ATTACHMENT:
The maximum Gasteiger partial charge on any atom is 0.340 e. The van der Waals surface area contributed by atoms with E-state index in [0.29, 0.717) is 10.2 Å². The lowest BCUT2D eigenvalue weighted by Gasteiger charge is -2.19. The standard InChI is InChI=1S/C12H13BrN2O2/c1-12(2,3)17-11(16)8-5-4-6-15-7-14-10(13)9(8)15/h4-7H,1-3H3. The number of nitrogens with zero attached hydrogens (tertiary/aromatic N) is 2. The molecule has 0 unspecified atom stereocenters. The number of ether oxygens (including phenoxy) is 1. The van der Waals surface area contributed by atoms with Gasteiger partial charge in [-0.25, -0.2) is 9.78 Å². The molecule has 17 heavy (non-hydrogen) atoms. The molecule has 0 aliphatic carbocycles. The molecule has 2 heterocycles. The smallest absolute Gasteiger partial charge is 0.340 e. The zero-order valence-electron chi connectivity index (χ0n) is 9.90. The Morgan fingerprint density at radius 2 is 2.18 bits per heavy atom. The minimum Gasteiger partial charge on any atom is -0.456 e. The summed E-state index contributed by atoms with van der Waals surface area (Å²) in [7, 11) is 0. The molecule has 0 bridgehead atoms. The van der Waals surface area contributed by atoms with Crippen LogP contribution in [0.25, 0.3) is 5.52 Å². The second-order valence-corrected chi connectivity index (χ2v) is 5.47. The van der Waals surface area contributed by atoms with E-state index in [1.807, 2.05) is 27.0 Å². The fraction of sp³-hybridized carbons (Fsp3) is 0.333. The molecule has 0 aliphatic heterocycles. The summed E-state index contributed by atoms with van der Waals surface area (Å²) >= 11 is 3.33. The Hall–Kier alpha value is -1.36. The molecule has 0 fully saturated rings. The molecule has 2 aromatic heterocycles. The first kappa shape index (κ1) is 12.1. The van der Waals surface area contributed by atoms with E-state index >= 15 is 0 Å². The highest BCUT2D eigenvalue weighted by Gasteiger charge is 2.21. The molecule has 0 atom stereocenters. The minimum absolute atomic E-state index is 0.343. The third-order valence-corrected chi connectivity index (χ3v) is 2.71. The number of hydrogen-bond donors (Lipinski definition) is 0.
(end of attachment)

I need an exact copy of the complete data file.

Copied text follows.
The maximum Gasteiger partial charge on any atom is 0.340 e. The van der Waals surface area contributed by atoms with E-state index in [0.29, 0.717) is 10.2 Å². The lowest BCUT2D eigenvalue weighted by Gasteiger charge is -2.19. The standard InChI is InChI=1S/C12H13BrN2O2/c1-12(2,3)17-11(16)8-5-4-6-15-7-14-10(13)9(8)15/h4-7H,1-3H3. The number of nitrogens with zero attached hydrogens (tertiary/aromatic N) is 2. The molecule has 0 unspecified atom stereocenters. The number of ether oxygens (including phenoxy) is 1. The van der Waals surface area contributed by atoms with Gasteiger partial charge in [-0.25, -0.2) is 9.78 Å². The molecule has 17 heavy (non-hydrogen) atoms. The molecule has 0 aliphatic carbocycles. The molecule has 2 heterocycles. The smallest absolute Gasteiger partial charge is 0.340 e. The zero-order valence-electron chi connectivity index (χ0n) is 9.90. The Morgan fingerprint density at radius 2 is 2.18 bits per heavy atom. The minimum Gasteiger partial charge on any atom is -0.456 e. The summed E-state index contributed by atoms with van der Waals surface area (Å²) in [7, 11) is 0. The molecule has 0 bridgehead atoms. The van der Waals surface area contributed by atoms with Crippen LogP contribution in [0.25, 0.3) is 5.52 Å². The second-order valence-corrected chi connectivity index (χ2v) is 5.47. The van der Waals surface area contributed by atoms with E-state index in [1.807, 2.05) is 27.0 Å². The fraction of sp³-hybridized carbons (Fsp3) is 0.333. The molecule has 0 aliphatic heterocycles. The summed E-state index contributed by atoms with van der Waals surface area (Å²) >= 11 is 3.33. The Hall–Kier alpha value is -1.36. The molecule has 0 fully saturated rings. The molecule has 2 aromatic heterocycles. The first kappa shape index (κ1) is 12.1. The van der Waals surface area contributed by atoms with E-state index >= 15 is 0 Å². The highest BCUT2D eigenvalue weighted by Gasteiger charge is 2.21. The molecule has 0 atom stereocenters. The minimum absolute atomic E-state index is 0.343. The third-order valence-corrected chi connectivity index (χ3v) is 2.71. The number of hydrogen-bond donors (Lipinski definition) is 0.